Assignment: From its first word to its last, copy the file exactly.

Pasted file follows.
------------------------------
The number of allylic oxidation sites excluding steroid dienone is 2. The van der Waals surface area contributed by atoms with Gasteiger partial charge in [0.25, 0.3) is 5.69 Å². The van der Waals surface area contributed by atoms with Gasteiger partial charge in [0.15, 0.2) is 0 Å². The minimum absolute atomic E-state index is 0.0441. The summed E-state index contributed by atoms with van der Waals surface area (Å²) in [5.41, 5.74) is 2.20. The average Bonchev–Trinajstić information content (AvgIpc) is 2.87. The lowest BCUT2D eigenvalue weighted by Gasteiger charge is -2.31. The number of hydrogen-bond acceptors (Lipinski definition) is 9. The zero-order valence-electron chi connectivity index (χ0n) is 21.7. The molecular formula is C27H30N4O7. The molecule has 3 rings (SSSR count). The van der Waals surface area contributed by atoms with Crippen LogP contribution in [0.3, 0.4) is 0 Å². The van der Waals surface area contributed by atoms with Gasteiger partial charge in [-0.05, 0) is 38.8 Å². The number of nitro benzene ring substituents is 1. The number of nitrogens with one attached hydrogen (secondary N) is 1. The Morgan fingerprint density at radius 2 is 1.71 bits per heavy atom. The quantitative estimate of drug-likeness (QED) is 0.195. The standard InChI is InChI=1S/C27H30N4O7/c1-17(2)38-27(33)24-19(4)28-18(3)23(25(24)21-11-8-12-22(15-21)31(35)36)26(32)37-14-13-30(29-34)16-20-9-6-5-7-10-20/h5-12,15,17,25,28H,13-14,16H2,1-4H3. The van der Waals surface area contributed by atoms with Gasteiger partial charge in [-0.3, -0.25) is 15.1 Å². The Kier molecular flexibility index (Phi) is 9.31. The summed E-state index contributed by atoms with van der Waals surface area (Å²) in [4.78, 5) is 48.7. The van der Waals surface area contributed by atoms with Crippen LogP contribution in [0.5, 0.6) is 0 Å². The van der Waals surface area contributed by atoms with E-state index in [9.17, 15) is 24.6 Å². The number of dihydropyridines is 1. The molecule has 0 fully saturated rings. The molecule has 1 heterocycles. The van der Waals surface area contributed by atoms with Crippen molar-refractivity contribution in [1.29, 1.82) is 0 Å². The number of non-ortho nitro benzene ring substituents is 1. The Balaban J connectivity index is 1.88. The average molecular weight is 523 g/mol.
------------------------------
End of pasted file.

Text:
The number of allylic oxidation sites excluding steroid dienone is 2. The van der Waals surface area contributed by atoms with Gasteiger partial charge in [0.25, 0.3) is 5.69 Å². The van der Waals surface area contributed by atoms with Gasteiger partial charge in [0.15, 0.2) is 0 Å². The minimum absolute atomic E-state index is 0.0441. The summed E-state index contributed by atoms with van der Waals surface area (Å²) in [5.41, 5.74) is 2.20. The average Bonchev–Trinajstić information content (AvgIpc) is 2.87. The lowest BCUT2D eigenvalue weighted by Gasteiger charge is -2.31. The number of hydrogen-bond acceptors (Lipinski definition) is 9. The zero-order valence-electron chi connectivity index (χ0n) is 21.7. The molecular formula is C27H30N4O7. The molecule has 3 rings (SSSR count). The van der Waals surface area contributed by atoms with Crippen LogP contribution in [0.3, 0.4) is 0 Å². The van der Waals surface area contributed by atoms with Gasteiger partial charge in [-0.05, 0) is 38.8 Å². The number of nitro benzene ring substituents is 1. The number of nitrogens with one attached hydrogen (secondary N) is 1. The Morgan fingerprint density at radius 2 is 1.71 bits per heavy atom. The quantitative estimate of drug-likeness (QED) is 0.195. The standard InChI is InChI=1S/C27H30N4O7/c1-17(2)38-27(33)24-19(4)28-18(3)23(25(24)21-11-8-12-22(15-21)31(35)36)26(32)37-14-13-30(29-34)16-20-9-6-5-7-10-20/h5-12,15,17,25,28H,13-14,16H2,1-4H3. The van der Waals surface area contributed by atoms with Gasteiger partial charge in [-0.3, -0.25) is 15.1 Å². The Kier molecular flexibility index (Phi) is 9.31. The summed E-state index contributed by atoms with van der Waals surface area (Å²) in [4.78, 5) is 48.7. The van der Waals surface area contributed by atoms with Crippen LogP contribution in [0.5, 0.6) is 0 Å². The van der Waals surface area contributed by atoms with E-state index in [9.17, 15) is 24.6 Å². The number of dihydropyridines is 1. The molecule has 0 fully saturated rings. The molecule has 1 heterocycles. The van der Waals surface area contributed by atoms with Crippen molar-refractivity contribution in [1.29, 1.82) is 0 Å². The number of non-ortho nitro benzene ring substituents is 1. The Balaban J connectivity index is 1.88. The average molecular weight is 523 g/mol.